Nowadays we take for granted that we can drive along Broadwater Road and turn into the adjacent car parks, but both the road and the car parks are less than 50 years old.

Until 1875 the Fishlake stream, (or Holbrook) that runs on the Bell Street side of the bus station marked the boundary of the Borough of Romsey, so the bus station was built outside the former borough boundary. The land adjoining the stream was agricultural and owned with the first house in The Hundred, now Boots the Chemist.

In 1841 both house and grounds were owned by the 75 year old grocer, Abraham Naish. He called the land ‘The Garden’ but older records show it as ‘Periton’ meaning pear orchard. The house was known as ‘Bridge House’

By 1900 Alfred Elcombe and family owned the property. He was a nurseryman and seed merchant and used the land as a nursery garden. He also rented Lansdowne Gardens for his business.

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When Elcombe’s closed, Timothy Whites took over the premises. The land behind remained a jumble of outbuildings and allotment-type plots. When Boots and Timothy White’s merged in the 1980s, Bridge House was refurbished and became known as Boots. Boots premises in the Market Place was disposed of.

In the 1960s, Romsey Borough Council replaced most of the houses in Banning Street several blocks of flats, in the area known as ‘the rear of the Hundred’ with access from Banning Street. When Broadwater Road was cut through in the 1970s, much of Banning Street was eliminated.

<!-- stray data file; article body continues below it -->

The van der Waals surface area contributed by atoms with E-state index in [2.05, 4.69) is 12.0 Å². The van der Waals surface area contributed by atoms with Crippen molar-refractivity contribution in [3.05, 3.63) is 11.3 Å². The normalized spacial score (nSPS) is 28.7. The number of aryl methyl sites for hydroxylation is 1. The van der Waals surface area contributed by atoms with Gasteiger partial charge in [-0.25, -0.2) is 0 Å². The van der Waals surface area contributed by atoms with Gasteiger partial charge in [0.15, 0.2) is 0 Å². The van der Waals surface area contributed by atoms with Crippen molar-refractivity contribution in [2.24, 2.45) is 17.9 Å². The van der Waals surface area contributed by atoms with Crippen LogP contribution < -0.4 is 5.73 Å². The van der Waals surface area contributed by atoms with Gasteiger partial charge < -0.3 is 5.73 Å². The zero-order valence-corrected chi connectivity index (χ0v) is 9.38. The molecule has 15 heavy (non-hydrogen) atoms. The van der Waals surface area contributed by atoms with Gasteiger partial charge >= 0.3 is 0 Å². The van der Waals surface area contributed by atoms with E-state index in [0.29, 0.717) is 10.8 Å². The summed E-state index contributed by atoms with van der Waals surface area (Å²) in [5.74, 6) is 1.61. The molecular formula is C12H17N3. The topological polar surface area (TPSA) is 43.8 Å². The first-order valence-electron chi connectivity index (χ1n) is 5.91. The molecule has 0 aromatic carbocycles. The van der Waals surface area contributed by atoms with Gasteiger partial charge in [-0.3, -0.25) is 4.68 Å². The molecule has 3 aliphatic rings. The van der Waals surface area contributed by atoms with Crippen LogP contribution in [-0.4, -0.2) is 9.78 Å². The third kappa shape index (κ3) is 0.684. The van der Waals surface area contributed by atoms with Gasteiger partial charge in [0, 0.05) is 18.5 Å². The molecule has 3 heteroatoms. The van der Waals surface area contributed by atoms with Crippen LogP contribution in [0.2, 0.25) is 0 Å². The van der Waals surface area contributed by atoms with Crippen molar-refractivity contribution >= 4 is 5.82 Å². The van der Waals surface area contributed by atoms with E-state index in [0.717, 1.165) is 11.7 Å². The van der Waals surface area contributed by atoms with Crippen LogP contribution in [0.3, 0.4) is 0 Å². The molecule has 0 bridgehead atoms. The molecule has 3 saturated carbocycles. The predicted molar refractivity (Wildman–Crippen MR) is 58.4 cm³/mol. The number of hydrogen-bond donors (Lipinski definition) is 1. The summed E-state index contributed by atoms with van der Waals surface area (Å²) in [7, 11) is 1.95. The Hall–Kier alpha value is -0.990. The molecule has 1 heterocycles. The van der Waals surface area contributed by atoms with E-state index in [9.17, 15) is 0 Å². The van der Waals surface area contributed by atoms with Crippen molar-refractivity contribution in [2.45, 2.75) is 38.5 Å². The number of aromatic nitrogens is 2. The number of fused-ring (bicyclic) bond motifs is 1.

To the north of the new road a bus station and car park were created. To enable pedestrians to have easy access to the bus station, the stream adjacent to Bridge House was covered over to make a walk through.

However, for 18 months, the buses continued to park in the Market Place because they said the parking charges in the bus station were too high, but eventually that dispute was resolved, and they moved to the new bus station.

A few years later the space allocated to buses was reduced and a short term car park was created. Public conveniences and office accommodation for the bus companies were provided, and later an office for a taxi firm was provided. Covered stands and seats were made available for waiting passengers. More recently an electronic display showing what buses are due has been added.

The area is owned and managed by Test Valley Borough Council and it is a far cry from its days as a pear orchard.